It's no surprise that, as a business notebook, the TravelMate runs on Windows Vista business edition and uses the GMA X3100, rather than one of NVIDIA or ATI's new mobile graphics chips. The GMA X3100 is hardly a graphics solution for gaming, but it is still a better chip than was used by the previous Centrino platform and handles most business applications with relative ease. The TravelMate also has a biometric fingerprint reader for a more secure login process; a useful feature for business notebooks.
In all of our benchmarks the TravelMate 6292 scored well, from performance to battery-life. In WorldBench 6, our primary Vista benchmark software, the TravelMate 6292 scored a total of 75, which is an excellent score for a business notebook. WorldBench 6 gauges the ability of the notebook to run a suite of popular and commonly used applications, such as Adobe Photoshop and Microsoft Office among others.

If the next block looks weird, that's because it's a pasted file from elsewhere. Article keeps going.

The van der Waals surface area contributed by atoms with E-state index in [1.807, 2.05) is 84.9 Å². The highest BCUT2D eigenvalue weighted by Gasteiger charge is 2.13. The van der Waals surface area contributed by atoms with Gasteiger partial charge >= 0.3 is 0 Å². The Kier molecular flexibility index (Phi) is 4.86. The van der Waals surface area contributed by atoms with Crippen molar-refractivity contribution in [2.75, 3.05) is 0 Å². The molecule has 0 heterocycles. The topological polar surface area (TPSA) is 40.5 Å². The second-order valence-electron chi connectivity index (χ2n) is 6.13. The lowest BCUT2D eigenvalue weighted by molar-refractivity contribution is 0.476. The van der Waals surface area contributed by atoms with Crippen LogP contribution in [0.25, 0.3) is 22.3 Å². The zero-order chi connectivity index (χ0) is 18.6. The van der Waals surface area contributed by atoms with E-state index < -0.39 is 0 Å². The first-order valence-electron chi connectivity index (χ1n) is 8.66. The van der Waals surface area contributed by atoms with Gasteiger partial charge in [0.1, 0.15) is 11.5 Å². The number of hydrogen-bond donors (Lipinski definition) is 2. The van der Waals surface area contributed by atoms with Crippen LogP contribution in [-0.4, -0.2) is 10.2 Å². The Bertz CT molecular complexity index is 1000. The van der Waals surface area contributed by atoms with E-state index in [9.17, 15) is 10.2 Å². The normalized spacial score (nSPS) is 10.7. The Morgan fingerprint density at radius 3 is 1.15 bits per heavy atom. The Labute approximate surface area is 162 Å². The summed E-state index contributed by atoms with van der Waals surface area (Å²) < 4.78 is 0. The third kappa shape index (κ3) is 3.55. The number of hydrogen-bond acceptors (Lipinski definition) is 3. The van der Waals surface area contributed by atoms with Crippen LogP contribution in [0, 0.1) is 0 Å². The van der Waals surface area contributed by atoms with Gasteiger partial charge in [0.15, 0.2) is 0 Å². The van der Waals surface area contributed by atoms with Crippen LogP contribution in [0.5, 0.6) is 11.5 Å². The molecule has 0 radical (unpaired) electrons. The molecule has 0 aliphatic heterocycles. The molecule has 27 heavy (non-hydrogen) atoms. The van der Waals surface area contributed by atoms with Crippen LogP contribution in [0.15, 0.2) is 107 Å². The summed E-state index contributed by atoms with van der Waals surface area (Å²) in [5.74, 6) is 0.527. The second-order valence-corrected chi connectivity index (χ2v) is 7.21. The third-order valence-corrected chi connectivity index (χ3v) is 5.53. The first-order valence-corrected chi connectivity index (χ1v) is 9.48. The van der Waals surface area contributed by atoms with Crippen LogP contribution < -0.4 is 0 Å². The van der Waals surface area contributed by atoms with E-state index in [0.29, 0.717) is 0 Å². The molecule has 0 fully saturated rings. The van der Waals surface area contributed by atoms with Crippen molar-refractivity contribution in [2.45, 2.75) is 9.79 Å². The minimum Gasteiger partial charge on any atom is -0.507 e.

In our Cdex encoding test, where we encode 53 minutes worth of WAV files to 192Kbps MP3 files, the TravelMate 6292 also performed well, taking just 131 seconds; a speedy result. This test puts the CPU in the spotlight and the result is indicative (though a second or two better than average) of the T7300 2.0GHz chip with its 800MHz FSB.
When put through our worst-case scenario battery test, a DVD rundown, the TravelMate 6292 lasted 131 minutes before the battery completely drained. The test is considered a worst case because it uses the optical drive and the speakers as well as the core components such as the LCD and the CPU. Under a normal system load this notebook will run for longer.